Maryland residents are voting on a constitutional amendment to legalize recreational marijuana on Nov. 8, which advocates say is long overdue to address racial injustice.
“The overwhelming feeling for me is just it’s so, so far past due,” said Lawrence Grandpre, director of research for a grassroots think tank, Leaders of a Beautiful Struggle.
As is true nationally, Marylanders of color are disproportionately impacted by the criminalization of cannabis.
Black residents are more than twice as likely to be arrested for marijuana possession in the state despite roughly equal usage across racial groups, according to the amendment’s racial equity impact statement.
If the amendment is approved, residents aged 21 and older can legally use and possess cannabis up to 1.5 ounces. Possession of larger amounts up to 2.5 ounces would be punishable by a civil fine instead of jail time. The amendment would go into effect on July 1, 2023.
A majority of Maryland voters support legalizing recreational marijuana, according to an October poll conducted by The Washington Post and the University of Maryland. Seventy-three percent of Marylanders favor the amendment, with 23% against and 4% with no opinion.
“As I talk to people in my district, the broad feeling is we don’t want to put people in jail for possession of cannabis,” said Luke Clippinger, a state delegate representing District 46 in Baltimore.
The Maryland General Assembly already passed legislation to address the criminal justice impact of legalizing cannabis. The Cannabis Reform bill revises marijuana related penalties, expunges certain criminal records and establishes funds for both community reinvestment and business assistance.
If the constitutional amendment is approved by voters, the reform bill will automatically expunge prior convictions for simple marijuana possession, which could impact hundreds of thousands of convictions, said Clippinger, who sponsored the bill.
The law also creates a new pathway to expunge intent-to-distribute convictions, as well as marijuana-related charges embedded in unrelated sentences.
“We’ve tried to really open the door pretty widely to allow people to get those convictions expunged to allow people to move forward,” Clippinger said.
Advocates weigh in
Some advocates say the law is not enough to address the financial impact of cannabis related convictions. This includes Eric Sterling, a member of the Maryland chapter of the National Organization for the Reform of Marijuana Laws.
Sterling said the state’s current plan is “inadequate” because people cannot recover court fines, attorney fees, lost wages and other expenses from being prosecuted and incarcerated.
The Cannabis Reform bill does include a community repair fund, which would provide money to local organizations across the state that serve populations disproportionately impacted by the criminalization of marijuana. Some of these funds would come from taxes on Maryland’s incoming recreational cannabis industry.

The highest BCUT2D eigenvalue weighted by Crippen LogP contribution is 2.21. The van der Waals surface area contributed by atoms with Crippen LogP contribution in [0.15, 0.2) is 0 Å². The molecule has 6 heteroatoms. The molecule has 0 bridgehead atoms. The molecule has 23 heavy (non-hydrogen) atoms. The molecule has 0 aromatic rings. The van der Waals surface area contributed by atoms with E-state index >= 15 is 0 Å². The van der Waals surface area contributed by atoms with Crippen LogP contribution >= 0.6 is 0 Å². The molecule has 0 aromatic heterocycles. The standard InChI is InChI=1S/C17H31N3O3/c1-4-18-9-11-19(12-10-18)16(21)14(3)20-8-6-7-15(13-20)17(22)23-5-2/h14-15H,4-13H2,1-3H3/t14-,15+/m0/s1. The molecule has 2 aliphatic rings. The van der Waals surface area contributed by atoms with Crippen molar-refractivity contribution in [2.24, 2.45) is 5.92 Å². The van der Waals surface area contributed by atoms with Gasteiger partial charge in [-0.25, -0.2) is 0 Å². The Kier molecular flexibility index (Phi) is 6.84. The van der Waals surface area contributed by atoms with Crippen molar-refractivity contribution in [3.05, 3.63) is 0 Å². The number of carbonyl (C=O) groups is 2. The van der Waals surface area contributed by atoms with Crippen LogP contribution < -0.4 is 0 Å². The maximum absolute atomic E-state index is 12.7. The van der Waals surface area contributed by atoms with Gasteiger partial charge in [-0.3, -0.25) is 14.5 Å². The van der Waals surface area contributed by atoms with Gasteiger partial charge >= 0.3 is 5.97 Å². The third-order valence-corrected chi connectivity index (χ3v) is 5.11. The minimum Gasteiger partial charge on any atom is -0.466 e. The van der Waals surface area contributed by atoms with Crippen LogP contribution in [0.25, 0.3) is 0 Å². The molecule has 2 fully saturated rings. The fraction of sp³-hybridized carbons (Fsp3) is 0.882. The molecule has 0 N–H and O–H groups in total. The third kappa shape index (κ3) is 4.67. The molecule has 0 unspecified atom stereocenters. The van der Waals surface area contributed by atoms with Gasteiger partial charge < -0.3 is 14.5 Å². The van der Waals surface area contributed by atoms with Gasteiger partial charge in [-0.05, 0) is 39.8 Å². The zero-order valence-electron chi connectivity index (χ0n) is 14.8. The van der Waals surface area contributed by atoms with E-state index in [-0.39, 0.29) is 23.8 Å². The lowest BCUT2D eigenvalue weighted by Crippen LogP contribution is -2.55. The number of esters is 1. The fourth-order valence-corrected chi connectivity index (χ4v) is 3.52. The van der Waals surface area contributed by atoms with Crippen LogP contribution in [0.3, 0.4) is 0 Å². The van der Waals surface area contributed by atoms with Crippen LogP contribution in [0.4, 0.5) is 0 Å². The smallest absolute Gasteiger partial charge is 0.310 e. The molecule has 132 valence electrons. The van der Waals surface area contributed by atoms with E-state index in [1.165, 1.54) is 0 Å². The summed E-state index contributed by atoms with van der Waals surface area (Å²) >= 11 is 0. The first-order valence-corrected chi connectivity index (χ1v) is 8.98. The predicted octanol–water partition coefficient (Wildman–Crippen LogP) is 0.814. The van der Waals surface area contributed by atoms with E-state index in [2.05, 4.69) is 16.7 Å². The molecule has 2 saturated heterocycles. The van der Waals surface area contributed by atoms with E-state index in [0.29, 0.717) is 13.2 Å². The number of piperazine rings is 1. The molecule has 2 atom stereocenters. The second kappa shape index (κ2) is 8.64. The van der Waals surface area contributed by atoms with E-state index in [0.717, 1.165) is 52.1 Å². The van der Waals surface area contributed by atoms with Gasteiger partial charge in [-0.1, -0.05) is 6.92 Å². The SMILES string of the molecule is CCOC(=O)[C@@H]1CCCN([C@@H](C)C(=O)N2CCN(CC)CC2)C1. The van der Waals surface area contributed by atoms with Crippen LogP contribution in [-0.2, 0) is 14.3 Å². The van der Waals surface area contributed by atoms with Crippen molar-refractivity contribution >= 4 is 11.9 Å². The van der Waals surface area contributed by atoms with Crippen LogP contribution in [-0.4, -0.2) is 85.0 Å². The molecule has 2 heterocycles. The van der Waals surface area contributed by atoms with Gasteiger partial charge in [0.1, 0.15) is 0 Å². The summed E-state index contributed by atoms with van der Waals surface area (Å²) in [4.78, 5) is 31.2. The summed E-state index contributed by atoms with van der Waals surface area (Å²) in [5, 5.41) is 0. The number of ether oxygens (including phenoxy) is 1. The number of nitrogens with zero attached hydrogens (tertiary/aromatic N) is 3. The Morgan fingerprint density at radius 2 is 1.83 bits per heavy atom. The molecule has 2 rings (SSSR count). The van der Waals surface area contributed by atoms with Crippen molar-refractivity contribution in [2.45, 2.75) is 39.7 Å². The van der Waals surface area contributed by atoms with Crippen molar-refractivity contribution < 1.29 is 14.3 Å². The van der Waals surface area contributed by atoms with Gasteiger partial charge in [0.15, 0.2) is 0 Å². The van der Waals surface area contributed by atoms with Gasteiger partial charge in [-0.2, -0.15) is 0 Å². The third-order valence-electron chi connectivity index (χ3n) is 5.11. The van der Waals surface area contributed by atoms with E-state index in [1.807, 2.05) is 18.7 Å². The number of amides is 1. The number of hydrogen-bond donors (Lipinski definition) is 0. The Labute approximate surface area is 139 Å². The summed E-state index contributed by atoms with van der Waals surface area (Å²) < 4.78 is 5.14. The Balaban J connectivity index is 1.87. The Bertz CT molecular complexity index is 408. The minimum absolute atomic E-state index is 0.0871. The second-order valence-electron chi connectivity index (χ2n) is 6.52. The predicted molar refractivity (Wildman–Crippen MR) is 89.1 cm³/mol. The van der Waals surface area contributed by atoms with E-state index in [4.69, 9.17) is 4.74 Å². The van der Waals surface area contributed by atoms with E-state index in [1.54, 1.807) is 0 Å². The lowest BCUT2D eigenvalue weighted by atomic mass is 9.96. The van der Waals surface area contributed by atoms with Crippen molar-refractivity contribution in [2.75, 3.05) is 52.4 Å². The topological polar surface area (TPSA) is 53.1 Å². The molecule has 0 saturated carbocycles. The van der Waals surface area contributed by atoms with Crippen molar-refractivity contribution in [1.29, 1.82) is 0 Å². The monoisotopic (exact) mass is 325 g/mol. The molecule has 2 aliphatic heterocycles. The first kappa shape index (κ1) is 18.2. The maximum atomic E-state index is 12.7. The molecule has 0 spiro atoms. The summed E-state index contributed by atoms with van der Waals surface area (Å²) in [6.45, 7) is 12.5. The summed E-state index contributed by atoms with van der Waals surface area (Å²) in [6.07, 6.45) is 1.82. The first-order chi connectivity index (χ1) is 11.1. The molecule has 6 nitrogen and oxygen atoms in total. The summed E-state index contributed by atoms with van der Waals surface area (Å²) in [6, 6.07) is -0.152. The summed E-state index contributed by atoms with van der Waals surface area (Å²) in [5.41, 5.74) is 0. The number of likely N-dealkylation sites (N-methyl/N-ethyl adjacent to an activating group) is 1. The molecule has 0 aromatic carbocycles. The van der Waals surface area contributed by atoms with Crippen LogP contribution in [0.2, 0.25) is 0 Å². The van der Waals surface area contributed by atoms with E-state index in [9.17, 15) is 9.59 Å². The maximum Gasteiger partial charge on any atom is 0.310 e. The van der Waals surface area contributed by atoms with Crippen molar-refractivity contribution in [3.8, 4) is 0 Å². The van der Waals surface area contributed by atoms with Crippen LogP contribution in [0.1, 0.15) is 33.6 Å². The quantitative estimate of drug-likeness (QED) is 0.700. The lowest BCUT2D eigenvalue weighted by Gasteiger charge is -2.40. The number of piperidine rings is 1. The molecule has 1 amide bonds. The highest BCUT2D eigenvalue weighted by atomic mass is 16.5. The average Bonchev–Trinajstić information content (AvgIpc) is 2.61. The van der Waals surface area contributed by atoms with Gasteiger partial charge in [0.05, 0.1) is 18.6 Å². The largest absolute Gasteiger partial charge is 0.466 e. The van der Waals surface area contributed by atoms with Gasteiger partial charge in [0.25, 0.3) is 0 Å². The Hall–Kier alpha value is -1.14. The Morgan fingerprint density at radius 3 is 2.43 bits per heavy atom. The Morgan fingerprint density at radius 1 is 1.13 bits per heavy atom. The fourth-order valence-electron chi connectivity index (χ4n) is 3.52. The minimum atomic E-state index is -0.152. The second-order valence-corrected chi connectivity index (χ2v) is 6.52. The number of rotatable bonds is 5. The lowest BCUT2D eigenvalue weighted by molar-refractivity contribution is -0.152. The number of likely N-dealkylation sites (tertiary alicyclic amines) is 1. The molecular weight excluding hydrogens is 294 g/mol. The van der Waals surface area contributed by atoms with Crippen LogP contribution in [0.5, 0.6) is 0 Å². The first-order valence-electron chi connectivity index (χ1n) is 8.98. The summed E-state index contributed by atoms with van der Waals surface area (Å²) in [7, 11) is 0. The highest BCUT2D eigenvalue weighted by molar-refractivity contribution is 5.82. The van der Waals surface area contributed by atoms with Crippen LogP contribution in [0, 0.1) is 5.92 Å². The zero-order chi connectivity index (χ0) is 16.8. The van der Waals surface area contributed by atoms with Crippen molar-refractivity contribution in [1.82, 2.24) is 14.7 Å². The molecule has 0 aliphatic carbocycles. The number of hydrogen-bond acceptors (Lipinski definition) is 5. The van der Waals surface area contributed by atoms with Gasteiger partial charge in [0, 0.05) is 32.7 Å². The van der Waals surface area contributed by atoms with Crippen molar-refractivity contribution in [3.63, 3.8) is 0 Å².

Leaders for a Beautiful Struggle advocated for this provision in the bill. Grandpre said the repair fund could have a substantial impact because it addresses the harm done to entire communities.
“It’s not just the individuals who went to jail that were impacted by the war on drugs,” Grandpre said.
The fund maximizes local control and lets communities address their unique needs “because every community is different,” Grandpre said.
“The people who were impacted by the harm need to have the power to choose for themselves the mechanism to redress the harm,” Grandpre said.
The funds would be dispersed across the state based on the percentage of people who were jailed for cannabis related convictions in each county over the last 20 years.
New business sector
State policies over what would be the newly created recreational market are not fully developed yet, with no current policy for licensing or taxing the legal sale of marijuana. Clippinger said this would be addressed in the 2023 General Assembly session.
“We want people to be able to take advantage of opportunities to be able to sell cannabis,” Clippinger said. “And that’s the next piece of our story.”
The state delegate said the most challenging aspect is ensuring communities negatively impacted by the war on drugs will be able to compete in the state’s recreational marijuana market. Existing markets are dominated by white executives in other states that have legalized cannabis.
“That’s where the profits are going and yet, at the same time, in our prisons and in jails, we have people who are disproportionately Black and Hispanic, still serving long sentences for doing the same kind of thing before it became legal,” Sterling said.
To address this, the reform bill also establishes a business assistance fund. It would offer grants and loans to new businesses and help with license applications.
Maryland would prioritize awarding these funds to populations disproportionately impacted by cannabis criminalization and individuals with marijuana-related convictions.
The fund would also create cannabis-related business programs at historically Black colleges and universities in the state to assist minority entrepreneurs seeking to participate in the industry.
Nineteen states and the District of Columbia have already legalized recreational cannabis use for adults. Voters in Missouri, Arkansas, North Dakota and South Dakota will also vote on legalizing recreational marijuana this Election Day.